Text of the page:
Designing mobile apps is far from easy. Especially, if you are designing apps for a platform business and catering to two customer groups: consumers of value and producers of value.
At Applico, we’ve built hundreds of apps and built many platforms for our clients. Here are a few pointers to keep in mind when assembling your startup’s design team & process.
UI vs. UX vs. Motion Design
Designers have different skill sets just like any team member. So, make sure your team is balanced with each designer’s workload catering to his or her strengths.
Mobile app mobile app wireframes and mockups are standard deliverables from all design processes. Adobe’s Creative Suite is a staple set of applications for this work, but our designers have also been using Sketch lately.
However, static wireframes and mockups don’t properly portray the animations and transitions from screen to screen of your product. To accomplish that, we’ve experimented with a host of tools including After Effects, Edge Animate, Pixate, Origami, and Framer.
Why is animation motion so important? In apps, the experience a user receives can be much more intimate compared to a website and motion is a big reason why.
If you have used to-do list app Clear, you know exactly what I mean. A wireframe and mockup of the app would only show you the static state views of each to-do item. However, the beauty of this app is the ease of use to jump into a menu item and then complete the sub-tasks or reject them. The motions and animations cultivate habitual behavior as users yearn for those pleasant animations. For more light tidbits on the intersection between psychology and mobile UI/ UX design, look here.
Apple’s Design Guidelines
Apple’s iOS design guidelines provide a lot of support for designers building app experiences. There are a variety of websites and resources that you can read through to help bring you up to speed. We like this list of website resources for UI/ UX. Also, you can read this article on how to design a UI experience that works on all screen sizes using Adaptive UI.
We started familiarizing our designers with Xcode so they can update image assets during development on their own instead of relying on engineers to implement changes. This reduces the bottleneck for developers and also helps educate the design team. Either way, an iOS engineer should be involved during the design process. Not only can they help make sure designs are following the appropriate design guidelines, but they can suggest unique alternatives to a design challenge that their technical expertise can bring to light.
Focusing on Exchange Driven Design
Apps for platform businesses face different challenges than traditional app design because the focus for platform is to facilitate an exchange of value. In most customer lifecycle funnels, you’ll have three main buckets of activities: Awareness & Consideration > Transact > Support & Loyalty. For a platform, the second bucket, Transact, is split into two segments: transact and fulfill. Enabling the exchange of value in a platform environment means allowing the value of the transaction to be created by the producer and then appropriately fulfilled and passed along to the consumer.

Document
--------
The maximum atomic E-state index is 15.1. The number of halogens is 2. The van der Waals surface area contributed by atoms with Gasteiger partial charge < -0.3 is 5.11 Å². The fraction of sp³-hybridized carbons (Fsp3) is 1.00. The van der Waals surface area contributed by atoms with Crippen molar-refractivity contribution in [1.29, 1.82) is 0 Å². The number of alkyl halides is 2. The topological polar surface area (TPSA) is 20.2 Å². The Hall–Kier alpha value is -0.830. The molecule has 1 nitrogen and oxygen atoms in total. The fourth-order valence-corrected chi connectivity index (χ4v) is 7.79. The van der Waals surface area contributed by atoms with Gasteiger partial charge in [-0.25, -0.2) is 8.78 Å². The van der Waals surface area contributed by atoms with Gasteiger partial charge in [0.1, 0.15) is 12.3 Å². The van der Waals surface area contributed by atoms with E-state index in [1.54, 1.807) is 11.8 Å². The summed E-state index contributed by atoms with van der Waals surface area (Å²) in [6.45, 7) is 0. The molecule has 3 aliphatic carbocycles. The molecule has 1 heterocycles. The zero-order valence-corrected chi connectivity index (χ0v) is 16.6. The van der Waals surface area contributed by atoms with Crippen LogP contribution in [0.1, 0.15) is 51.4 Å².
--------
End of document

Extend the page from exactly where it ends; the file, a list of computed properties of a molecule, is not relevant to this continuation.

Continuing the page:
Here are some illustrative examples.
Uber: the platform enables producers to create value every time they become available for a ride and the platform fulfills/ delivers that value when a consumer submits a request and a producer accepts the request.
Youtube: the platform provides tools for video creators to upload videos and the platform’s discovery tools let consumers find those videos and consume them.
If either the consumer or producer app cannot successfully facilitate the core transaction of the platform, the rest of the app’s value will be heavily diluted.
Feedback Never Stops
Qualitative and quantitative feedback should be constant data streams being monitored by the product & design teams. One of the benefits of agile development is the ability to act upon new insights faster. If your typical product sprint is two weeks long, then the team can see their insights implemented in the app within a month of beginning the process.
Sometimes new information doesn’t come from your users, but from the actions of your competitors. Especially when building your MVP, if your timing is right, you will have competition. By monitoring the activities of your competitors, the team may confirm or deny assumptions they have made for their own product decisions. This flexibility ultimately results in a better quality product at launch.
Product design is a collaborative process. It should involve executives, business leadership, and leads from UI/ UX, product management and engineering teams. But more importantly, product design requires active listening to user feedback, from both producers and consumers. It’s important for UI/ UX designers to learn from the success and mistakes of other mobile apps, but ultimately mix creative thinking and user data to push the envelope.
Filed under: Product Engineering | Topics: Design, mobile app design, UX
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